35. Plastic "jewels"
36. Beads and string
37. Cooked spaghetti - add a little oil to keep it from sticking or a lot of oil to make it a slippery mess.  Try another pasta shape for another layer of play.
38. Curling ribbon
39. Homemade play dough
40. Yarn and string
41. Confetti
42. Pebbles, gravel, rocks
43. Hair gel
44. "Oobleck" - equal parts cornstarch and water
45. Shells
46. Cream of Wheat or another grain-based cereal - raw or cooked
47. Homemade slime
48. Magnets and small metal objects, like paper clips
49. Potato flakes or instant mashed potatoes - raw or cooked
50. Shampoo
51. Grass clippings
52. Tinsel
53. Small amounts of various spices - cinnamon, cumin, garlic powder, nutmeg, etc.
54. Natural clay
55. Real or fake flowers
56. Bubble solution
57. Water and a bottle of mineral oil or baby oil
58. Finger paint
59. Jingle bells
60. Wood scraps and sandpaper
61. Papier mache - mix equal parts flour and water to make paste, add strips of newspaper
62. Hand lotion
63. Sponges and soapy water
64. Dry beans.  Heck, cooked beans would work, too.
65. Buttons
66. Insides of a cleaned-out pumpkin.  Or just chop the top off of said pumpkin.  Kids typically prefer pumpkin guts and seeds in water, though.
67. Pudding - Tapioca has a unique texture
68. Used coffee grounds
69. Toilet paper - Just put in a whole roll for your Little to unravel, or add a little water if you like
70. Cornmeal
71. Different kinds of tape or pattern scissors
72. Doll or pillow stuffing - really cheap at Wal-Mart
73. Separate bowls of vinegar and baking soda for mixing
74. Polymer crystals - they are used to provide water to plants; they absorb the water and turn into a gel
75. Toothpaste
76. Oatmeal
77. Nuts - use a variety, still in their shells
78. Crepe paper streamers
79. Pom-poms
80. Poker chips
81. White glue
82. Stretchy/squishy toy worms/insects
83. Fake snow
84. Any Grain - raw or cooked.  Look in the baking aisle as well as near the rice in your grocery store.
85. Whole gourds/mini pumpkins/decorative corn
86. Fabric scraps
87. Yogurt
88. Beanbag filler
89. Cat or dog food.
90. Cat litter
91. Clean Mud - Mix 1 roll white toilet paper, 1 bar grated Dove Soap, and warm water. Tear up the toilet paper into small pieces (great kid job). Put into big bowl with grated soap. Pour in water in small amounts while mixing paper and soap with hands. Add water until the mixture is the consistency of thick cool whip. The more you work with it, the softer it gets.
92. Cloud Dough - Combine 1 part oil with 8 parts flour.  So, 1/4 cup oil with 2 cups flour, or 1/2 cup oil with 4 cups flour.  Use baby oil or cooking oil.
93. Grits - raw or cooked
94. Cotton Balls
95. Flubber: Mix 2 cps white glue with 1 ½ C water and food coloring. Separately, Mix 4 tsp of Borax with 1 1/3 C of water. Mix two mixtures and knead until water is incorporated. WARNING _when dried will not come out of carpet, clothes or Hair. Blow it with straws and cut with plastic knives.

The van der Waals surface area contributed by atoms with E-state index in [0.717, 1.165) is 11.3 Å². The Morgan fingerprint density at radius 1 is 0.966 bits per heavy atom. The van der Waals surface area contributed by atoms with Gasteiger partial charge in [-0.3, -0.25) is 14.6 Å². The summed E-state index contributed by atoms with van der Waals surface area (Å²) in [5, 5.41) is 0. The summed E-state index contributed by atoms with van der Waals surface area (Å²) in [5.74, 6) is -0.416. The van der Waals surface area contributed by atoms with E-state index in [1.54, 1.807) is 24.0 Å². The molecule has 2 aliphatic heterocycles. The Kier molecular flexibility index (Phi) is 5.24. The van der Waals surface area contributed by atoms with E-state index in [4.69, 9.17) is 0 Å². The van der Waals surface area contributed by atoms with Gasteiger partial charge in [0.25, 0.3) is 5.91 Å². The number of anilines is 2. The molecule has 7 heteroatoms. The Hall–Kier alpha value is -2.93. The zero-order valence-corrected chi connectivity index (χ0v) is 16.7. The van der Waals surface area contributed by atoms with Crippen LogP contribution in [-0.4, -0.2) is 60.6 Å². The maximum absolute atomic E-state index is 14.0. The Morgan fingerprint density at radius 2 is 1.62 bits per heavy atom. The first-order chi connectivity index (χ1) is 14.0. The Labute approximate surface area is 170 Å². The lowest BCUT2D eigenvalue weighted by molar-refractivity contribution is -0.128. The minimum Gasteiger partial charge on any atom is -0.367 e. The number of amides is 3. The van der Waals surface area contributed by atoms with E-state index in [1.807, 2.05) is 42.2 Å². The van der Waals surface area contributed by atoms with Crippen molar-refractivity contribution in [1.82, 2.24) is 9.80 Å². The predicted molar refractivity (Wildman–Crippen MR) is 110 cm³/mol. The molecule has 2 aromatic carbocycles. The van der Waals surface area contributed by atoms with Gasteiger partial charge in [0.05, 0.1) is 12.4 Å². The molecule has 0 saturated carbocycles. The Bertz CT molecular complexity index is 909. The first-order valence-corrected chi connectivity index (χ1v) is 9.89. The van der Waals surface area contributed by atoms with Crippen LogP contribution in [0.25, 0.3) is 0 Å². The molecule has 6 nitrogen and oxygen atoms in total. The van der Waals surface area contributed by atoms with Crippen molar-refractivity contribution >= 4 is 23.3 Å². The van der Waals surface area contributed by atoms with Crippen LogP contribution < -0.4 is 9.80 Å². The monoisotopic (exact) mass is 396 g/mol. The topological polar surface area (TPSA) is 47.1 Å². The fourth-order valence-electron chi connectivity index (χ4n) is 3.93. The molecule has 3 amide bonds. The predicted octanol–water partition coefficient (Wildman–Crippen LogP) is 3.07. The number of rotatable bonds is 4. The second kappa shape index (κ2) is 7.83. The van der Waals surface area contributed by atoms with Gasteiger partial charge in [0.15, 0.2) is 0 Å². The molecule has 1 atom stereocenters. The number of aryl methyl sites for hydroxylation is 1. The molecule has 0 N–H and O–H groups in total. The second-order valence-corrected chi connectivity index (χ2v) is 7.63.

96. Mardi Gras Beads
97. Holes from a hole puncher
98. Popped popcorn
99.  Potpourri
100. Powdered milk
101. Whipped cream
102. Cool Whip
103. Tissue paper and wrapping paper
104. Toothpaste
105. Fake snow
106. Water beads
107. A diaper and lots of water to pour into it
108. Flax seed
109. Whipped cream, cool whip, or both.
110. Glitter. Use the cheap big stuff, not the ultra-fine.  And be careful of your Little rubbing his eyes with glittery fingers.
111. Combine any two of the above.  For example, play-dough and rice, 2 kinds of beans, glitter and slime, pom-poms and fabric and jingle bells, whatever strikes your fancy.

Toys, Tools, and Accessories
Any of the above sensory explorations would be fantastic on its own, but to extend the play value (especially if you're involving older siblings), you can add any one or more of these toys, tools, and accessories.

  • Food coloring - Just one color to mix in, two colors to combine, or a bunch of colors to paint with
  • Measuring cups and spoons
  • Cooking and serving utensils: Spoons, tongs, mashers, whisks, etc.
  • Funnels
  • Paintbrushes
  • Lengths of plastic pipes and flexible tubing (hardware stores carry different diameters)
  • Small lidded containers
  • Bowls
  • Strainers/colanders
  • Toy people, boats and vehicles
  • Toy construction equipment
  • Plastic animals and insects
  • Cookie cutters
  • Plastic fruits and vegetables
  • Squeeze Bottles (Honey bear, dressing, ketchup)
  • Popsicle sticks
  • Dowels
  • Straws
  • Scissors
  • Clothespins
  • Fishnets
  • Small buckets and shovels
  • Magnifying glasses
  • Bubble wands
  • Spray bottles
  • Eye droppers or pipettes
  • Turkey baster
  • Straws
  • Magnet wands
  • Toothbrushes
  • Watering Can
  • Aluminum Pie Pans
  • Detergent Scoops
  • Egg cartons
  • Fake Gems
  • Film Canisters
  • Formula Scoops
  • Ice cube tray
  • Latex gloves for filling
  • Muffin Pans
  • Orange juice cans
  • Ping pong balls
  • Soda bottles